geronimo-dev mailing list archives

Site index · List index
Message view « Date » · « Thread »
Top « Date » · « Thread »
From "n. alex rupp" <>
Subject Re: A thought on optimisation and project goals
Date Wed, 10 Sep 2003 15:22:07 GMT

I agree with the order of your goals, but there are some hitches in your
reasoning I'm concerned with.

> I also think that in order to address (3) there are benefits in linking
> up with as many other projects as possible, rather than develop a Not
> Invented Here syndrome.

It's very easy to toss around pat rhetorical phrases like "Not Invented Here
Syndrome", but this project is trying to build a certifiable J2EE stack.
The point being that someone must bear the direct responsibility of ensuring
the project's compliance, to the letter of the law (which we're still trying
to get our hands on, if I'm not mistaken) or else we will never accomplish
that goal.  Because we're trying to build and certify an entire stack, we
cannot responsibly demand that other projects hold their efforts directly
accountable to our members.  That runs contrary to our goals and to theirs.
On the other hand, we do have an extremely modular architecture which will
allow small teams to work on the separate subsystems and we have an open
door policy for contributions, so nothing's keeping existing ASF members
from becoming involved--everyone's welcome to help.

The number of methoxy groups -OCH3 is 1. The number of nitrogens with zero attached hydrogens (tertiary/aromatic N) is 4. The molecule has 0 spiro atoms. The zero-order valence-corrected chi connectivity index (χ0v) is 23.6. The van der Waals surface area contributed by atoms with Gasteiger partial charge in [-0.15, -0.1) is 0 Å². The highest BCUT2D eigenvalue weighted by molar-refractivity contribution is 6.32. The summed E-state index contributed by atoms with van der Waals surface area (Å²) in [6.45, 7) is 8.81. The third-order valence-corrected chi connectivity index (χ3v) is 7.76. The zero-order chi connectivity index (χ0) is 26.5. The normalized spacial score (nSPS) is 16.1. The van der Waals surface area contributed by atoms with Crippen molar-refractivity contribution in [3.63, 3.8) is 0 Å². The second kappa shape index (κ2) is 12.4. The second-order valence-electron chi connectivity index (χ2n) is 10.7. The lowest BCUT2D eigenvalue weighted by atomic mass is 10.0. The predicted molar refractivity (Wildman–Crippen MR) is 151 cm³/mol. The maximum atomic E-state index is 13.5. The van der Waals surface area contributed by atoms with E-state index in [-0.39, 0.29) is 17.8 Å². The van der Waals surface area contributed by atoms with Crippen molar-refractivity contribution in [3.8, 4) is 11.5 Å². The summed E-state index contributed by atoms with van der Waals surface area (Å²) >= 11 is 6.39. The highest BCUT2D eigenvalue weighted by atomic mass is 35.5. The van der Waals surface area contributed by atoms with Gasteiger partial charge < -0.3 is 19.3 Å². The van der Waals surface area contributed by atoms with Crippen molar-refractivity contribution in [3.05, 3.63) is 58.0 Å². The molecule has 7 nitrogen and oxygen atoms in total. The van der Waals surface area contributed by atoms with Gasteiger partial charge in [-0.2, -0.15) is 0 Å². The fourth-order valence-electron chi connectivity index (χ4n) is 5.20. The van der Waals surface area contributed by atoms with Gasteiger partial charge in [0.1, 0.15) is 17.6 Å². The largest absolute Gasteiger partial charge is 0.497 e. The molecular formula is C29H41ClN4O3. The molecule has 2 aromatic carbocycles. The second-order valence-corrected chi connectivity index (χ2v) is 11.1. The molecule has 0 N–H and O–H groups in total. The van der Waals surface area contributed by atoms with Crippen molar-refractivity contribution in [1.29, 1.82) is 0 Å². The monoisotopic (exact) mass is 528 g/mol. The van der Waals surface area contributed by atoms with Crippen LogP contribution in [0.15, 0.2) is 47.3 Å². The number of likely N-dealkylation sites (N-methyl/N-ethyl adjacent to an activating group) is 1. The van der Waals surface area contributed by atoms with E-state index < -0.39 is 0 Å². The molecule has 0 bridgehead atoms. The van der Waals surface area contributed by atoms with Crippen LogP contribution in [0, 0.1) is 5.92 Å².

> I am not an Apache member, so I don't know The
> Apache Way (maybe someone can fill it in here), but what it means to me
> is that Apache builds projects that are useful, and that may then be
> integrated into other Apache projects.

You're not an Apache committer, but you are a member of the community, which
underlines my following point:  The goal of the ASF is to build a strong and
lasting *community* around technology, without which the technology will
die.  The hope is that strong communities lead to strong and *lasting*
technologies.  Weak communities can build strong technologies--for a time.
But Jason calls that place for a reason : )

Interoperability of the software is critical, which is why all of the
software is ASF licensed and made available to the rest of the community,
but there is no practical reason why development efforts cannot overlap.
Interoperability isn't mandatory.  That level of inbreeding would be
dangerous to the community.  Competition benefits both teams, and open
disagreement within the ranks is a sign of a healthy and functioning
democratic community.

> I know that the current focus is on (1) (and probably (2/3) as well)
> for the project, and so a getting-there-fast approach is probably a
> good idea. But let's not write off trying to use other parts (and keep
> them!) from the Apache projects when they're useful; after all, object
> orientation is mainly about reuse.

"Getting-there-fast" is probably more important for teams who've never "been
there" before--just to prove to themselves and everyone else they can "get
there" at all.  Nearly everyone on the current committers list has "been
there" before, and I'm certain they're comfortable with the speed at which
they're returning there.  The amount of discussion they contribute to the
list is a good indicator that the development is moving forward at a
satisfactory pace.

> I personally think that (4) should be the last point on the list, by
> some way. J2EE servers are going to be notoriously powerful beasts, and
> whilst it would be advantageous to run on constrainted hardware, I
> really don't think that's where the target customer base is going to
> be.

Not the point. Speed and scaleablity come from clusters.

View raw message